Crying. Screaming. Anger. Declarations of hate. Verbal threats to self or others. Hitting. Throwing things.
These are all components of tantrums – an all-too-common problem in children with significant anxiety. They can be both terrifying and embarrassing for parents and many families feel held hostage by this type of behavior and at a loss about what to do. When this behavior is clearly motivated by fear and anxiety about doing things, many parents view it as merely a sign that their child is struggling and are afraid to treat it as a behavior problem.
However, tantrums can actually pose a significant barrier to overcoming anxiety and dealing with fears in an appropriate manner; it is crucial for parents and families to address the situation. Whether tantrums are a child’s primary problem or they are secondary to another issue (like anxiety, autism, or ADHD), tantrums should be treated in the same way.
Why Are Tantrums So Common in Anxious Kids?
When children (or adults!) face things that they view as threatening or scary, it kicks off what is known as the “Fight-or-Flight” response in their bodies. The brain and body gear up to either escape from or fight back against a danger. This type of reaction would have been extremely helpful if kids were facing the types of dangers our ancestors faced, like wild tigers or bears.
However, when the “threats” kids are facing are things like going to the dentist or needing to give a speech in front of their class at school, this type of response is problematic. When parents, teachers, or even therapists make it clear that kids won’t be allowed to run away from or avoid things, the “fight” side of the “Fight-or-Flight” response often kicks in and children end up tantruming because they don’t want to deal with things.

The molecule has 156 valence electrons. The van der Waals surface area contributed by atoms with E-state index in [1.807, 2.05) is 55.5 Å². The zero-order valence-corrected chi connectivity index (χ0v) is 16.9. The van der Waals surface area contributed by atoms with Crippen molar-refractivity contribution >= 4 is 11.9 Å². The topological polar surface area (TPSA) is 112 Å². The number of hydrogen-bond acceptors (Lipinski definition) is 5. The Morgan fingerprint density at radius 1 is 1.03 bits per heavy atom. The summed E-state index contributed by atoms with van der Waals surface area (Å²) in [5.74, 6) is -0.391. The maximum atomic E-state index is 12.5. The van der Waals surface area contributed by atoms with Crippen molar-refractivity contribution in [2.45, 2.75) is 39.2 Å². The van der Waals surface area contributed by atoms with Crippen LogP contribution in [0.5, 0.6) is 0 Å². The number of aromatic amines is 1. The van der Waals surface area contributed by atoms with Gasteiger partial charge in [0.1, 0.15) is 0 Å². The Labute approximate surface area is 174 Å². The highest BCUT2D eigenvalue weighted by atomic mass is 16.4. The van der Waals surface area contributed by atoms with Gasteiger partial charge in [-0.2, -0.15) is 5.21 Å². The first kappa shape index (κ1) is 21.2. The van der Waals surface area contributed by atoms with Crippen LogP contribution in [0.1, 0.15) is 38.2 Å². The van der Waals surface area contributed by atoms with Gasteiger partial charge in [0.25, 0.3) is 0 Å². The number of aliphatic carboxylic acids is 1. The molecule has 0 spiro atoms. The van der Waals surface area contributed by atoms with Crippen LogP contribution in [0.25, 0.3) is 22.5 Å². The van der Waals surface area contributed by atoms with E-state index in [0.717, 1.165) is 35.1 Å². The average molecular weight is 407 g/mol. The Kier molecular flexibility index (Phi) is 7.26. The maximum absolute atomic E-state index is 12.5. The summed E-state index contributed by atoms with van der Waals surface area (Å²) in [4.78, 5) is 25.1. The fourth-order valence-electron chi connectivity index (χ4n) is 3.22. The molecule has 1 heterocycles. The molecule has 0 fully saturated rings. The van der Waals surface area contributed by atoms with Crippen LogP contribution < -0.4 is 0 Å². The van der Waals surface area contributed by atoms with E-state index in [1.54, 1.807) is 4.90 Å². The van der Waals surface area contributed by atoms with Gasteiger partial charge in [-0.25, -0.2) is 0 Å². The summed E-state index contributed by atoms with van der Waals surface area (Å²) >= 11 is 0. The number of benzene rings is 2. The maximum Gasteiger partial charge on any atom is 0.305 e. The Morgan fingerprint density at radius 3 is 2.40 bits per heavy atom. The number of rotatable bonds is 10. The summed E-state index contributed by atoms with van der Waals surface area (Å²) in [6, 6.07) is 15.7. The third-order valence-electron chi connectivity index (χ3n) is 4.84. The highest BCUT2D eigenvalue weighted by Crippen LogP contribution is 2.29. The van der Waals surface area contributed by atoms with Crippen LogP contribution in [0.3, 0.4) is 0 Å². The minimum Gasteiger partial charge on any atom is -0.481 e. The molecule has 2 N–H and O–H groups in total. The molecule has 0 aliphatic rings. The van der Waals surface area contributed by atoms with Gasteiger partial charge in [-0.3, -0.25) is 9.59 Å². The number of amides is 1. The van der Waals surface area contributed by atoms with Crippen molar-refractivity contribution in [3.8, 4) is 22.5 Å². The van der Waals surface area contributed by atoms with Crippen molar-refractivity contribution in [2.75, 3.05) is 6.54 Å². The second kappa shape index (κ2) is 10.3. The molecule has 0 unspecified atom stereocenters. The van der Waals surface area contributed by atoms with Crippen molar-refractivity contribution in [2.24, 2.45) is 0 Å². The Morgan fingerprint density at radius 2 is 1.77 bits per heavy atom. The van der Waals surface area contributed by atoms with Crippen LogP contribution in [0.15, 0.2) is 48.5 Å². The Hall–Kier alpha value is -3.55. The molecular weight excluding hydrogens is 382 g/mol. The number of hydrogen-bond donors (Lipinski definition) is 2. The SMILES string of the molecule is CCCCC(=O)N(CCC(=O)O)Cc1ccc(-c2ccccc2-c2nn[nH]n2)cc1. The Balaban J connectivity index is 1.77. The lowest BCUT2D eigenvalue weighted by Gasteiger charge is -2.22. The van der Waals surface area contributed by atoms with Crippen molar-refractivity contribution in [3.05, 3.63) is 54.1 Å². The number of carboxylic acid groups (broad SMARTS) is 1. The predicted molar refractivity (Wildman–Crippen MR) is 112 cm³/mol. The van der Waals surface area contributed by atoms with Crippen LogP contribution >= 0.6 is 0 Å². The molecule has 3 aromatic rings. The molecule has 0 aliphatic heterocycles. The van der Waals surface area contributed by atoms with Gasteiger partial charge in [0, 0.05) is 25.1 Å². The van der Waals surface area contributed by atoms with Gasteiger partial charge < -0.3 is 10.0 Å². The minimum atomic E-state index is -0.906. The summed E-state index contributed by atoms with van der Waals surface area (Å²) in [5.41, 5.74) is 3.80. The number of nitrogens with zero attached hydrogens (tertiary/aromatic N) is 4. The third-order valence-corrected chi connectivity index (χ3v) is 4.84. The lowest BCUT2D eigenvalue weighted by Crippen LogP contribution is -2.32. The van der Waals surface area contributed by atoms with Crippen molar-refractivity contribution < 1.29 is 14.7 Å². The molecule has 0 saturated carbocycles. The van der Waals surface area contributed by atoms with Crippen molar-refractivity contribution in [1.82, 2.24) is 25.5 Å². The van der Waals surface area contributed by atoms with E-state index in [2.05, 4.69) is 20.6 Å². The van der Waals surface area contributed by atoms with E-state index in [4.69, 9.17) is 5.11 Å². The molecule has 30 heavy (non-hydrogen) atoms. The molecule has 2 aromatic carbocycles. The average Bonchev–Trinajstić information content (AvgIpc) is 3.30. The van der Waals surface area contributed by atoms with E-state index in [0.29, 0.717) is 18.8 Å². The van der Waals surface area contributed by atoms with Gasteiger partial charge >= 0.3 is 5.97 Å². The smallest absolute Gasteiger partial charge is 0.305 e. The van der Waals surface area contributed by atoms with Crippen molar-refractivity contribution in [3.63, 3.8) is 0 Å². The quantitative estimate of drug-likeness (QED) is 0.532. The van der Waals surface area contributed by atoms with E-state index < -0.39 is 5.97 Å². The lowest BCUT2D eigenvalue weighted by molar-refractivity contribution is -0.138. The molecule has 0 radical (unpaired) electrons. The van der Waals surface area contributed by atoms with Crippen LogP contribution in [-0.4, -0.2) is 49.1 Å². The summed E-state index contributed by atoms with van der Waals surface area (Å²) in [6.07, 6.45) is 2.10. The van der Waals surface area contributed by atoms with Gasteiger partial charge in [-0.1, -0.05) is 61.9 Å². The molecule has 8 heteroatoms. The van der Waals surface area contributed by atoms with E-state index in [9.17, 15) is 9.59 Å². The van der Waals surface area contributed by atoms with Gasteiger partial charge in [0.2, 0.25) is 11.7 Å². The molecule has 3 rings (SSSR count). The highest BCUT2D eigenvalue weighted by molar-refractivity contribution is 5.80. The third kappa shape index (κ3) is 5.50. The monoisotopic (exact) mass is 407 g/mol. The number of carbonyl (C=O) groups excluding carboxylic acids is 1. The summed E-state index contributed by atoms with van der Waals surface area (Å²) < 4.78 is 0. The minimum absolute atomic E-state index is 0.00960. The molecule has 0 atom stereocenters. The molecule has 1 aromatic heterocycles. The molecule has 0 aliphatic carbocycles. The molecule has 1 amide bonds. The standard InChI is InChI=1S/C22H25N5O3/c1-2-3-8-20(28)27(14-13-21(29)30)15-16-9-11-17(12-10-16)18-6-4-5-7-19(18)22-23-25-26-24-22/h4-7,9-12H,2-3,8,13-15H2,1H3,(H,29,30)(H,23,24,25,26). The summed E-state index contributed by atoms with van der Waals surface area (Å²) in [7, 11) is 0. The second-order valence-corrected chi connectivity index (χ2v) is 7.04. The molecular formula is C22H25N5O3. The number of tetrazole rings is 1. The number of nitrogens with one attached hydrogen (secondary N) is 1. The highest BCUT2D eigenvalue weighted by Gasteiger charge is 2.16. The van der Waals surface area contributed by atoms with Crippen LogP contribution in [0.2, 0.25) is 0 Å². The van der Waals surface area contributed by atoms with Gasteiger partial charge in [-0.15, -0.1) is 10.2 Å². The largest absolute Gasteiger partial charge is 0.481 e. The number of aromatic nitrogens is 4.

Why Doesn’t Soothing or Comforting Kids Work?
Knowing that their children’s tantrums are often motivated by anxiety, many parents try to deal with them by soothing their child, trying to let them know that things are okay, or offering words of comfort. Most of the time, however, parents are distressed to find that their words of comfort and reassurance are met with increased yelling, anger, and acting out. Once a child is in tantrum mode, soothing and validation rarely works.
The problem is that even attempts to soothe are forms of attention and if tantrums are like fires, then attention is the kindling that keeps them burning. In fact, it is unusual for tantrums to continue for very long if no one is paying attention. If you have ever gotten upset and had angry outbursts or rants yourself, think about how long your own behavior persisted when someone was paying attention to or responding to you versus when you were alone. Paying attention to kids’ tantrums in any way—even by saying things to try to get them to calm down—just gives kids further things to react to and argue against and typically ends up making them angrier.
So How Do You Deal with Tantrums?
ignore! Ignore! IGNORE!
The best thing that parents can do is to either walk away from their tantruming child or stand there like a mannequin, not looking at or talking to them. Parents should stay away from or refrain from reacting to their child in any way until their child is quiet and his or her behavior is under control. If parents consistently do this, tantrums generally stop within a few weeks. This technique is effective with children of all ages.